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Ellwood ‘Lost in Transition’ (Album Review)

Wednesday, 13 July 2011 Written by Rob Sleigh
Ellwood ‘Lost in Transition’ (Album Review)

If you’re familiar with the ska-infused party anthems of the Mad Caddies, then please meet Ellwood – a vaguely similar-sounding Californian reggae quartet that bear more than just a passing resemblance to said Caddies. And you would be forgiven for thinking that, for Ellwood actually are the Mad Caddies – well, four of them are anyway. Sometime since the Mad Caddies most recent release back in 2007, lead vocalist Chuck Robertson called together three of his bandmates to form this all-new side project. Although Ellwood could be accused of sounding a lot like Mad Caddies in places and therefore calling the purpose of this venture into question, what they have in fact done is removed the hyperactive, beer-soaked and brass-crazy punk rock of their main band and slowed it right down for a somewhat more tempered and easygoing pop-reggae album.

ImageWhat the band were left with after the taming of the Caddies is ‘Lost in Transition’, an album of chilled, rum-infused summer tunes for those days when the party’s all become a bit too much. The album kicks off with ‘The Deal’, a cool, rhythmic ska track that hears Chuck continuing with the quick-paced vocals that Mad Caddies fans will no doubt recognise him for. Melodic pop-reggae tracks like ‘Walking Away’ and ‘There She Is’ are equally recognisable, as you may notice at various points throughout the album, although this can occasionally become just a bit too familiar. Fortunately, however, this isn’t always the case. The piano-enhanced pop of ‘Dancin Girl’, for example, or the Santana-esque guitar solos of album closer ‘Don’t Look Back’ make for what is often a surprising effort.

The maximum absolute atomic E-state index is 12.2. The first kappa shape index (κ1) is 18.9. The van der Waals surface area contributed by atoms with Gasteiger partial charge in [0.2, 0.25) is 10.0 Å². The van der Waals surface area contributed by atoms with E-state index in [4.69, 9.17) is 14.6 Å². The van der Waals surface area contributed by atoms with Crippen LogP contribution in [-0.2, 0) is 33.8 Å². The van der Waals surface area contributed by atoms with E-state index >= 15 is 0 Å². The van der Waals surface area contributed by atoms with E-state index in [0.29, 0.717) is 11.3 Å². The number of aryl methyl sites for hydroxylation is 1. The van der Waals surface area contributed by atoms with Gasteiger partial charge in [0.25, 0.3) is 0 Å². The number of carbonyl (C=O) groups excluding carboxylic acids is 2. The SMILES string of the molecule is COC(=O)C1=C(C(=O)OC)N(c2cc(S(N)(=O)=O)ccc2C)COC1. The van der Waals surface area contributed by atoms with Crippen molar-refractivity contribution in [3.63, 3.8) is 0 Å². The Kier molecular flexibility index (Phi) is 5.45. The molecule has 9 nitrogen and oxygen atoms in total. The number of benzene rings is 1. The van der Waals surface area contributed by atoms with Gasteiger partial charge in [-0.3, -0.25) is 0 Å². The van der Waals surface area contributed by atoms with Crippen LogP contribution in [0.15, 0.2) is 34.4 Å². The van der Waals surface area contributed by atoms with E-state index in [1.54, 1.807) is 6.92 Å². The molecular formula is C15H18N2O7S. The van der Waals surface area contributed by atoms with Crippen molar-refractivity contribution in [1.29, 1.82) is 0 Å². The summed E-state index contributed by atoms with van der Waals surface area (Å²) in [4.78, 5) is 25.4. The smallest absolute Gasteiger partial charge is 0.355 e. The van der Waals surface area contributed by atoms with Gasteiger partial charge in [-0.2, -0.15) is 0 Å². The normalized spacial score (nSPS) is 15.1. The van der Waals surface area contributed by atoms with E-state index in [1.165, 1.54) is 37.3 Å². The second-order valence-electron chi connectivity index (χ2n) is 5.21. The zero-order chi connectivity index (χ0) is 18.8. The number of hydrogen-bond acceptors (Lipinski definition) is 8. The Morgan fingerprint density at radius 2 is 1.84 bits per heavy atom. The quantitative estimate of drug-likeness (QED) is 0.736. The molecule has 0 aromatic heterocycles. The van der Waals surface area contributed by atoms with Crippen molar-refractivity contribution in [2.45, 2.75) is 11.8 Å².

Although the organ-driven reggae rhythms might sometimes become a bit too much, there’s no denying that this is frequently a highly-enjoyable album from Ellwood. Don’t expect too much, but if chilled-out, fun-loving melodic reggae songs played by an occasional punk rock band sound like your cup of tea, then listen in. If you’re already a Mad Caddies fan, there’s no doubt that there is reason here to be impressed. As long as you can ignore the odd familiar moment, you’re likely to be pleased to discover what they can do when things have been turned down a notch or two on the rock and roll scale.

Stereoboard Rating: 6/10

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